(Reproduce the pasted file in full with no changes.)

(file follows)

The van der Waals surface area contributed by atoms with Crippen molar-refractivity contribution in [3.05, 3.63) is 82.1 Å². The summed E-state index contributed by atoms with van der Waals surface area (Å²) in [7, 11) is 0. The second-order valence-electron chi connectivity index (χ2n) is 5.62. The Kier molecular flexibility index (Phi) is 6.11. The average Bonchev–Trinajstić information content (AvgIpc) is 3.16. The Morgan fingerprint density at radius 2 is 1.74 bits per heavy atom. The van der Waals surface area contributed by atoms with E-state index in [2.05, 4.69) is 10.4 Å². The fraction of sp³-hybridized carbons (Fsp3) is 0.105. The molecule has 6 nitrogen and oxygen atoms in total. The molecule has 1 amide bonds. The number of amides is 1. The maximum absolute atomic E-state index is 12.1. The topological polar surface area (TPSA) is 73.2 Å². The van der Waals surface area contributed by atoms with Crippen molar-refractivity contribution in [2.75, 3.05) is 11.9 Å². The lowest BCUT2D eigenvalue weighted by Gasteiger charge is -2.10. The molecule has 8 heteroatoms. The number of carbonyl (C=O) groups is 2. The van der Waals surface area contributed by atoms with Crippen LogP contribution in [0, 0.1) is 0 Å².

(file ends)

The van der Waals surface area contributed by atoms with Crippen molar-refractivity contribution in [3.05, 3.63) is 82.1 Å². The summed E-state index contributed by atoms with van der Waals surface area (Å²) in [7, 11) is 0. The second-order valence-electron chi connectivity index (χ2n) is 5.62. The Kier molecular flexibility index (Phi) is 6.11. The average Bonchev–Trinajstić information content (AvgIpc) is 3.16. The Morgan fingerprint density at radius 2 is 1.74 bits per heavy atom. The van der Waals surface area contributed by atoms with E-state index in [2.05, 4.69) is 10.4 Å². The fraction of sp³-hybridized carbons (Fsp3) is 0.105. The molecule has 6 nitrogen and oxygen atoms in total. The molecule has 1 amide bonds. The number of amides is 1. The maximum absolute atomic E-state index is 12.1. The topological polar surface area (TPSA) is 73.2 Å². The van der Waals surface area contributed by atoms with Crippen molar-refractivity contribution in [2.75, 3.05) is 11.9 Å². The lowest BCUT2D eigenvalue weighted by Gasteiger charge is -2.10. The molecule has 8 heteroatoms. The number of carbonyl (C=O) groups is 2. The van der Waals surface area contributed by atoms with Crippen LogP contribution in [0, 0.1) is 0 Å².